User mapping handler

Making the corresponding cUID for joeschmoe/janedoe login name shouldn't be an issue - the way TWikiUserMapping employs for login to cUID mapping is fine (coding a non-alphanumeric character to '_' followed by the hexadecimal number of the character code; '/' is coded to '_2f'). And let's say the corresponding wiki name is JoeSchmoeOnBeHalfOfJaneDoe. For that, the following methods of the user mapping handler need to be implemented accordingly.

  • getWikiName() (for cUID to wiki name mapping)
  • findUserByWikiName() (for wiki name to cUID mapping)

The following methods of the user mapping handler need to take two extra arguments $topic and $web compared to those methods in TWikiUserMapping.

it's similar to TWikiUserMapping's but when it calls isInGroup(), $topic and $web need to be passed so that user masquerading is taken into account.
it's similar to TWikiUserMapping's but it takes masquerading into account.

In addition, the user mapping handler needs the following new object method - isEquivalentCUIDs($cUID, $identCUID, $topic, $web), which is called from TWiki::Users::isEquivalendCUIDS(), which is called from TWiki::Users::isInList().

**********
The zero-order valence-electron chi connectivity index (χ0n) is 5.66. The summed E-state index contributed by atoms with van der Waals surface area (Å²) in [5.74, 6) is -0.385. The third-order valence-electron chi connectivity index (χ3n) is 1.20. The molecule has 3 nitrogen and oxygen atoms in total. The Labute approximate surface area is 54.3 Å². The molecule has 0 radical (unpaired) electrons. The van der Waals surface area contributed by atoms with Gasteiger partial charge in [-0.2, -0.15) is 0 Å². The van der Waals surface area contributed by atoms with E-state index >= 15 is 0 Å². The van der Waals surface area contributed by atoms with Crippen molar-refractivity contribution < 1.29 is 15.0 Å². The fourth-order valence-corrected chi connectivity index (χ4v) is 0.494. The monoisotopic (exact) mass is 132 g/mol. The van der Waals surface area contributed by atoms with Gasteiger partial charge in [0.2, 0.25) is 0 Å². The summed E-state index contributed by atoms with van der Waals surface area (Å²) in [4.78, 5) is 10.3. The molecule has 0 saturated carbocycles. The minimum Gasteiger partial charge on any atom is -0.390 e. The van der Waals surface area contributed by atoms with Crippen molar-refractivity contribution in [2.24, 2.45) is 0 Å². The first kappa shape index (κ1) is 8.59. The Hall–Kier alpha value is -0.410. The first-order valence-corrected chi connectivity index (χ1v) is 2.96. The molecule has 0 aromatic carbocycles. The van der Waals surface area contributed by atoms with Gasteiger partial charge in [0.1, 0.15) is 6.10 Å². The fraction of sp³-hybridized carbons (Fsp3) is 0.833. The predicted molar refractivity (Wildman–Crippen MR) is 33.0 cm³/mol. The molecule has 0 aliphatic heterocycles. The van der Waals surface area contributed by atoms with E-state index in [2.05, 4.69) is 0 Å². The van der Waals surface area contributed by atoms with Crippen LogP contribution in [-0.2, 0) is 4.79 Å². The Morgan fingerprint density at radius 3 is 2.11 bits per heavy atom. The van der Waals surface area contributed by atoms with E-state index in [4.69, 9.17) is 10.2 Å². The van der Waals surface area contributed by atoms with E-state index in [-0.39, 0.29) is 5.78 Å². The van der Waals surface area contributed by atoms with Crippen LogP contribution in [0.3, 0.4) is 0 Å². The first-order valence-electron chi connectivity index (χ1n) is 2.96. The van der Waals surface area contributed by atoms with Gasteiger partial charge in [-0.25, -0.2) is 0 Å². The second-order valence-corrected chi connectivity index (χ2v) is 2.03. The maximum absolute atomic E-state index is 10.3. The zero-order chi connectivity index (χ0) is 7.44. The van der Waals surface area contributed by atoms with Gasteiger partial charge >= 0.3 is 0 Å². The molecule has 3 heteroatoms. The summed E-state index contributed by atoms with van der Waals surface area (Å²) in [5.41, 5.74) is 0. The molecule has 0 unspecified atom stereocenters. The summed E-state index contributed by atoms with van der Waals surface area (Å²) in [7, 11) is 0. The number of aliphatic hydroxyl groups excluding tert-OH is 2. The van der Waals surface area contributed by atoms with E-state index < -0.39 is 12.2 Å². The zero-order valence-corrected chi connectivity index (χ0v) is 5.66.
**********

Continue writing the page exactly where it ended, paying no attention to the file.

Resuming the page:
• $cUID is the current the current; may be masquerading.
  • $identCUID is a cUID of a wikiname in an access restriction setting; no masquerading.
The isEquivalentCUIDs method determines the equivalency of $cUID and $identCUID taking user masquerading into consideration.

As you've seen, isInGroup() and isEquivalentCUIDs() in the user mapping handler are the crux of user masquerading implmementation.

Who can masquerade

Masquerading is a meta feature in the sense that it's something above topic access permission. It's a mechanism to skew the access control mechanism.

Putting the theoretical thought aside, the practical way is to allow the web admins (cf. AutonomousWebs) to masquerade in a web. MetadataRepository or some topics in the TWiki web would be used to specify who can masquerade in a web.